Gloucester's city councilors don't necessarily have to sit in the auditorium to be part of the debate and cast important votes these days — thanks to smartphones and a tweak to the state's Open Meeting Law.
The city has adopted a "remote participation" policy that can allow councilors to take part in the meetings and cast votes from miles away, though with some stiff ground rules — including that every vote taken involving remote participation has to be done with a full roll call.
While Councilor Bruce Tobey's first try at the new practice complied with the city's new ordinance — during the city budge debate last month — he ran afoul of Murphy's Law, which tells us that, if something can go wrong, it will.
Thanks to a City Hall internet connection that was sketchy at best, the council had to reboot its meeting several times for a clear signal. And when the other councilors got Tobey's input, the former mayor came through sounding like a 1930s radio broadcast, complete with monotone sound quality and full of feedback.
Since then, the city has straightened out its Kyrouz Auditorium microphones, but remote participation has its fair share of glitches.
Maritime lesson this Saturday
The Gloucester Marine Railways Corp. is welcoming children of all ages to visit the 1925 gillnetter Phyllis A. from 9 a.m to 2 p.m. today for a living lesson about gill netting history and the industry it represents.
The Phyllis A. — the oldest fishing vessel in Gloucester — has been high and dry since May 1, when it was hatched out of 12 years of retirement and hauled onto the Marine Railways lot at the end of Rocky Neck for restoration of its hull and mast.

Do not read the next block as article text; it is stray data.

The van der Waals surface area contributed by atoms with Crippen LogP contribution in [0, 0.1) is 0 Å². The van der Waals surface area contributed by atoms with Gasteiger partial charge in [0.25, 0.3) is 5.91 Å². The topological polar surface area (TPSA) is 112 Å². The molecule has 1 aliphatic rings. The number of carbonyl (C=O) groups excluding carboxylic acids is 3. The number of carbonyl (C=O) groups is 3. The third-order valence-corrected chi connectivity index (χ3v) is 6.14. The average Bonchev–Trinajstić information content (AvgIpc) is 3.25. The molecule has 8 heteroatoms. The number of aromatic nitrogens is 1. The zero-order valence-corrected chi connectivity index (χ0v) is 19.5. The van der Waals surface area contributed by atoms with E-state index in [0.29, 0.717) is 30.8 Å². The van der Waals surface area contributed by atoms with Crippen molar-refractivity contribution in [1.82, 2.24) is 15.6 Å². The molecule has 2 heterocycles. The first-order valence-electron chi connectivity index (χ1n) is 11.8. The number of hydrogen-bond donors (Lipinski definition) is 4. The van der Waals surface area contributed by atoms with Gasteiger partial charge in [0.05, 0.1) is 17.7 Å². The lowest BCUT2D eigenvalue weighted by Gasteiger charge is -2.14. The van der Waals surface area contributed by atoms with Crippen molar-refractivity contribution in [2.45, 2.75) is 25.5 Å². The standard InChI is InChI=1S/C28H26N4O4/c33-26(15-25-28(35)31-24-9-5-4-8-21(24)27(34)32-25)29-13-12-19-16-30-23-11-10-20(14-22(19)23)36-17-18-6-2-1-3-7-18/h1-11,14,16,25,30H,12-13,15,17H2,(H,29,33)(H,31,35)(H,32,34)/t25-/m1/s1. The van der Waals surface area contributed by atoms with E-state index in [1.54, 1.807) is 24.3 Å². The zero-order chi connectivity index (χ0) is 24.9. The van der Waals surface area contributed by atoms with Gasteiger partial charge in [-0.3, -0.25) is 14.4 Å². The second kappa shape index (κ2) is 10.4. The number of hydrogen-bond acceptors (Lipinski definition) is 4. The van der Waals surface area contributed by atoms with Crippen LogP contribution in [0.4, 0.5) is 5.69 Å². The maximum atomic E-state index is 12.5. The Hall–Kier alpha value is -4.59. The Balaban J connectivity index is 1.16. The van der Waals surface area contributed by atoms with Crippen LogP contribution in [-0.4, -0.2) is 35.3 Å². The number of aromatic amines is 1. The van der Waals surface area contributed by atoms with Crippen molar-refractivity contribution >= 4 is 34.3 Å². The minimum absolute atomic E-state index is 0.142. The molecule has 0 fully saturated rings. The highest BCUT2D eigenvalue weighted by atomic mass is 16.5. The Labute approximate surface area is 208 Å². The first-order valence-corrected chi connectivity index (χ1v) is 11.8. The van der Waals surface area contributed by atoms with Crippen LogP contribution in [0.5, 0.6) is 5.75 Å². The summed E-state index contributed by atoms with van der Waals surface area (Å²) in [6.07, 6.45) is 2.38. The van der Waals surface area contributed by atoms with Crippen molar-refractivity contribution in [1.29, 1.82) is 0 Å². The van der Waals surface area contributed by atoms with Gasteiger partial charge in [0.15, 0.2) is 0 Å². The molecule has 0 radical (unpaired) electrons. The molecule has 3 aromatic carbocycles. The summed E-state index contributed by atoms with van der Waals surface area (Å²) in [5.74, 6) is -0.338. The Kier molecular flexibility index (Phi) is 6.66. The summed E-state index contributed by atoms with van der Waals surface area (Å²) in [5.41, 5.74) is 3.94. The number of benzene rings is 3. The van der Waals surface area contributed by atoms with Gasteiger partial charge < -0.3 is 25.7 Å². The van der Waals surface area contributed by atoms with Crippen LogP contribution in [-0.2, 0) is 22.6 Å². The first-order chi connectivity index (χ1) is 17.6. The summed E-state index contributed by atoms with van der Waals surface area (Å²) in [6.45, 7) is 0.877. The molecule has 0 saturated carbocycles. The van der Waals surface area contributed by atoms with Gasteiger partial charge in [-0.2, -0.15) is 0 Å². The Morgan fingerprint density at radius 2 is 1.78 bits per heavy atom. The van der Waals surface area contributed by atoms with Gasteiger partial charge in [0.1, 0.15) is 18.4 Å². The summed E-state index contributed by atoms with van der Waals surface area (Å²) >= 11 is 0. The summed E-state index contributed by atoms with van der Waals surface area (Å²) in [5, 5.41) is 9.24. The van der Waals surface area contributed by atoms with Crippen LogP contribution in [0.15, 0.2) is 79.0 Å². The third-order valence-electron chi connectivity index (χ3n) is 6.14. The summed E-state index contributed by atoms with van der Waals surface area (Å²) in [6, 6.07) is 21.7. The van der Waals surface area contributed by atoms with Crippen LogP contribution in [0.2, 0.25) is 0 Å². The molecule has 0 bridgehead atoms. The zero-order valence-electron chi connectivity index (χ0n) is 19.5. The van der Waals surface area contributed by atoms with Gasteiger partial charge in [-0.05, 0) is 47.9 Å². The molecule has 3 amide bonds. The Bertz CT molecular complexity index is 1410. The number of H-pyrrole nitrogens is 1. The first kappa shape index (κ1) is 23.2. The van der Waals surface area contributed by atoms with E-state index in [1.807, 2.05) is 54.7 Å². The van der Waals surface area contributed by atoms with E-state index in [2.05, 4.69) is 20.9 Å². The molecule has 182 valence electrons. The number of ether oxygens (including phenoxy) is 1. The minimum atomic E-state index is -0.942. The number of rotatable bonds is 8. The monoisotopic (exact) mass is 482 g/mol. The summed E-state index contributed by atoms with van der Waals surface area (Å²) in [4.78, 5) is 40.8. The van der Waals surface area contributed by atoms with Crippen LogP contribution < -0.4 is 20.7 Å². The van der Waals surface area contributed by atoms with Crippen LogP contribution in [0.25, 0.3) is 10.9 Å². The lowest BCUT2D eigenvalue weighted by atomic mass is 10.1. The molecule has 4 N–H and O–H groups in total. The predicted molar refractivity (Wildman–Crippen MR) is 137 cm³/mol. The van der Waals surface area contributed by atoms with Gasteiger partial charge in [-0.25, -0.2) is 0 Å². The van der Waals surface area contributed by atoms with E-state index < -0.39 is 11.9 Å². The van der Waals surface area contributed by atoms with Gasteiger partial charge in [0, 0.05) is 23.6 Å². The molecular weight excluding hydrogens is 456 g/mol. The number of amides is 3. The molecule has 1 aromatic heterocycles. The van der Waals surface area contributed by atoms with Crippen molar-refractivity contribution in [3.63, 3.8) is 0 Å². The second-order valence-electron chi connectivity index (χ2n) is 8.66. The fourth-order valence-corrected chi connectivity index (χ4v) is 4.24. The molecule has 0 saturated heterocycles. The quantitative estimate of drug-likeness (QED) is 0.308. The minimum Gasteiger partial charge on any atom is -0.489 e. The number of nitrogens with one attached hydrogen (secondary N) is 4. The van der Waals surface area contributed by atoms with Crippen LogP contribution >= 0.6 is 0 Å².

As onboard work nears its scheduled completion, the Phyllis A. Marine Association is hosting today's free open house as a preview of the boat's future as a living museum that will serve to educate the public about what it was like to live and work aboard a gillnet fishing vessel — particularly this one, a mainstay of the off-coast fishing boom, and Gloucester's working waterfront for 75 years.
With funding from the city's Community Preservation Committee, and other benefactors, the Phyllis A. Marine Association is ahead of schedule in achieving its goal of welcoming on-board visitors, as it will do today. There will be plenty of activities, and — also free — light refreshments.
The flag at the Veterans Center will fly this week in honor of World War II veteran Emil Walter Mantyla. Born July 18, 1924, he entered the U.S. Navy on December 30, 1942. A Seabee, the pharmacist's mate first class served with Construction Battalion 105, 129th Naval Construction Battalion. He served in the USA, Germany, Africa, Italy and the Philippines.
Mantyla was awarded the World War II Victory Medal, American Theatre Medal, "CB" Shoulder Insignia, Philippine Liberation Medal with two bronze stars, Asiatic Pacific Theatre Medal with one bronze star. He was discharged January 25, 1946, and died April 12, 1996.
The flag was requested to fly in his honor by his widow, Madith L. Mantyla.
Anyone wishing to fly a flag in honor of a deceased veteran can call the Office of Veterans' Services at 978-281-9740.